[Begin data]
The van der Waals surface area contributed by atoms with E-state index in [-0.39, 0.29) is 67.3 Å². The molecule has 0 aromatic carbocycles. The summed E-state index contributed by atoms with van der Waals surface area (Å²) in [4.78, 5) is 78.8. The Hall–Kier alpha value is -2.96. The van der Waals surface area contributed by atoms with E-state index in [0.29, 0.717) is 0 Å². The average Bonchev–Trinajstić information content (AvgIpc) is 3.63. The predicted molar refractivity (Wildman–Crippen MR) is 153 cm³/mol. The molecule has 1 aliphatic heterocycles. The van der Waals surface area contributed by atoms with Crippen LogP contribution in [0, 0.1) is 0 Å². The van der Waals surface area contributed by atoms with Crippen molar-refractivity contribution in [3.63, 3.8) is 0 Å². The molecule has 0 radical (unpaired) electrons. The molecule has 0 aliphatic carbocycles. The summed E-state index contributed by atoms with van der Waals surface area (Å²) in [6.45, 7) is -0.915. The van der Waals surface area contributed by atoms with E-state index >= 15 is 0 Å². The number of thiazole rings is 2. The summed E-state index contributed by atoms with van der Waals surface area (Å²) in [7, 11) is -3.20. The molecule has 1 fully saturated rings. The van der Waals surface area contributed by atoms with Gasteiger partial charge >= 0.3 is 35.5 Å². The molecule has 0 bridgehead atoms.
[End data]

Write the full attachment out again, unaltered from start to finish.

The van der Waals surface area contributed by atoms with E-state index in [-0.39, 0.29) is 67.3 Å². The molecule has 0 aromatic carbocycles. The summed E-state index contributed by atoms with van der Waals surface area (Å²) in [4.78, 5) is 78.8. The Hall–Kier alpha value is -2.96. The van der Waals surface area contributed by atoms with E-state index in [0.29, 0.717) is 0 Å². The average Bonchev–Trinajstić information content (AvgIpc) is 3.63. The predicted molar refractivity (Wildman–Crippen MR) is 153 cm³/mol. The molecule has 1 aliphatic heterocycles. The van der Waals surface area contributed by atoms with Crippen LogP contribution in [0, 0.1) is 0 Å². The van der Waals surface area contributed by atoms with Crippen molar-refractivity contribution in [3.63, 3.8) is 0 Å². The molecule has 0 radical (unpaired) electrons. The molecule has 0 aliphatic carbocycles. The summed E-state index contributed by atoms with van der Waals surface area (Å²) in [6.45, 7) is -0.915. The van der Waals surface area contributed by atoms with E-state index >= 15 is 0 Å². The number of thiazole rings is 2. The summed E-state index contributed by atoms with van der Waals surface area (Å²) in [7, 11) is -3.20. The molecule has 1 fully saturated rings. The van der Waals surface area contributed by atoms with Gasteiger partial charge >= 0.3 is 35.5 Å². The molecule has 0 bridgehead atoms.